• Arnold Schoenberg: “Madonna,” section 6 in Pierrot Lunaire.
    • Read carefully page 1133. Schoenberg completed this work in 1912. Realize that this is deliberately atonal (he would say “pantonal”). Note the use of Sprechstimme (“speech song”) instead of normal singing and Schoenberg’s description of this. Pierrot is the name of the main character, who is a clown by profession. “Pierrot Lunaire” can be translated “Moonstruck Pierrot” or “Pierrot in the Moonlight.” Pierrot Lunaire is a work made up of 21 poems or songs, though actually they are put into three groups of seven songs each. The subject matter of each 13-line poem is quite varied. This song called “Madonna” is a song to Mary when she is holding her son Jesus after he is taken down from the cross, the moment captured most famously in Michelangelo’s sculpture called the Pietà. (Although there is no scriptural account of this event, it is a common motif in tradition and art.) There is an allusion to a figurative warning Mary received in Luke 2:35 that “a sword shall pierce your own soul.” This song “Madonna” graphically captures the moment Mary, “the mother of sorrows,” cradles her dead son in her arms.
    • German lyrics and English translation; scroll down to number 6.
  • Giacomo Puccini:
    • Un bel dì vedremo” from Madama Butterfly.
      • Text and translation.
      • View an alternate version.
      • Puccini completed and first presented this opera in 1904. The story in this opera was roughly based on stories that had appeared in a play and short story in the late 1800s. Read carefully page 1133 for a brief summary of the story of an irresponsible American sailor who abandoned his bride (Cio-Cio-San, meaning “butterfly”) and returned to America. It is a tragic, heart-wrenching story. “Un bel dì vedremo” (“One Fine Day, We Will See”) is the play’s most famous aria. Sung in Act 2, it shows her longing for and fantasizing about her husband’s return one day. But the audience suspects that, deep down, this is an attempt to convince herself.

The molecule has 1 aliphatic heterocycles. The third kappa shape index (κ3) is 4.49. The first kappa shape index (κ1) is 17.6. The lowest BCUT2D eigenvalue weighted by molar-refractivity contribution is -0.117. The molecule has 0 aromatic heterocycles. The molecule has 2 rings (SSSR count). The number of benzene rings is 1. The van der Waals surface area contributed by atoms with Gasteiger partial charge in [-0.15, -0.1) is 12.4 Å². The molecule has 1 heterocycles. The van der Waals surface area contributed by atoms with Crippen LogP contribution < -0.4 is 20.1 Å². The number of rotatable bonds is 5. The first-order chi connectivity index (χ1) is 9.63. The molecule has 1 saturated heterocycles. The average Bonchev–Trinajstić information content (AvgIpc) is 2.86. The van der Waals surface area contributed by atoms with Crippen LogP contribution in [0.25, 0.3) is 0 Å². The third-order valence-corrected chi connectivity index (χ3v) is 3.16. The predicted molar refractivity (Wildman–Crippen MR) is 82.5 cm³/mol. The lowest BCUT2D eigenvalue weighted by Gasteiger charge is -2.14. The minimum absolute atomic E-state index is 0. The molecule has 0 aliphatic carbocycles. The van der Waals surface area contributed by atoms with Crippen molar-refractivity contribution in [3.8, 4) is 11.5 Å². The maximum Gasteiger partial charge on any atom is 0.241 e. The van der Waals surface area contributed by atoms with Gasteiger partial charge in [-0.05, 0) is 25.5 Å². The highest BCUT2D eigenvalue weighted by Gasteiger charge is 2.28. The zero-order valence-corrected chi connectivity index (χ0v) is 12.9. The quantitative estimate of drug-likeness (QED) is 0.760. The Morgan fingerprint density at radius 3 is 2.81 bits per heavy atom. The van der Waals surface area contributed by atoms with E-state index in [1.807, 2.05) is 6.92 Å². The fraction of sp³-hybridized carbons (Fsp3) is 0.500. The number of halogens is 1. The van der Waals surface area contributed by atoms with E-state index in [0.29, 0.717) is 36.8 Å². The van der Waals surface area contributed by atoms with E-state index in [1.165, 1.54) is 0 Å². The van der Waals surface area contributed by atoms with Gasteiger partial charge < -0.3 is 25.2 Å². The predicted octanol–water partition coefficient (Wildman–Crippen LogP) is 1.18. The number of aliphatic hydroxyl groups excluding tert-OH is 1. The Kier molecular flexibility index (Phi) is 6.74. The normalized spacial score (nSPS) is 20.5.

• Nessun dorma” from Turandot.
      • Chapter 34, pages 1133–1134.
      • Italian text with translation.
      • The opera Turandot was composed primarily by Puccini, though he died in 1924 before it was finished. Franco Alfano completed the work, and it was first performed in 1926. The opera was based on plays that were in turn based on a centuries-old story. The opera is set in ancient Peking (now Beijing, China), where prince named Calàf falls in love with the cold-hearted and cruel princess Turandot. The story is nicely summarized on pages 1133–1134. After Calàf answers all Turandot’s riddles and wins the right to marry her, he makes her an offer. He will forfeit his life at dawn if she can discover his real name. By Act III, she is determined that no one in the town shall sleep until she learns his name. Thus, Calàf sings the aria “Nessun dorma” (“Let No One Sleep”).


Each week we will be looking at a set period from our past.  Although these are our ancestors, it will seem like we are studying a distant planet, inhabited by people with the strangest of habits.  Fortunately, these subjects of our observation give us abundant clues about who they are.  Their art, their writing, their technology, the way they do business, the way they govern themselves all feed into a picture we will attempt to paint for ourselves each week.  Understanding who they were will help us understand who we are.

Each week you will be given three or four questions pertaining to important topics covered in the materials provided in the question itself, the textbook, the lectures, the other materials provided, and my comments in my Live Session. You choose the one you like and post a response of 125 words or more.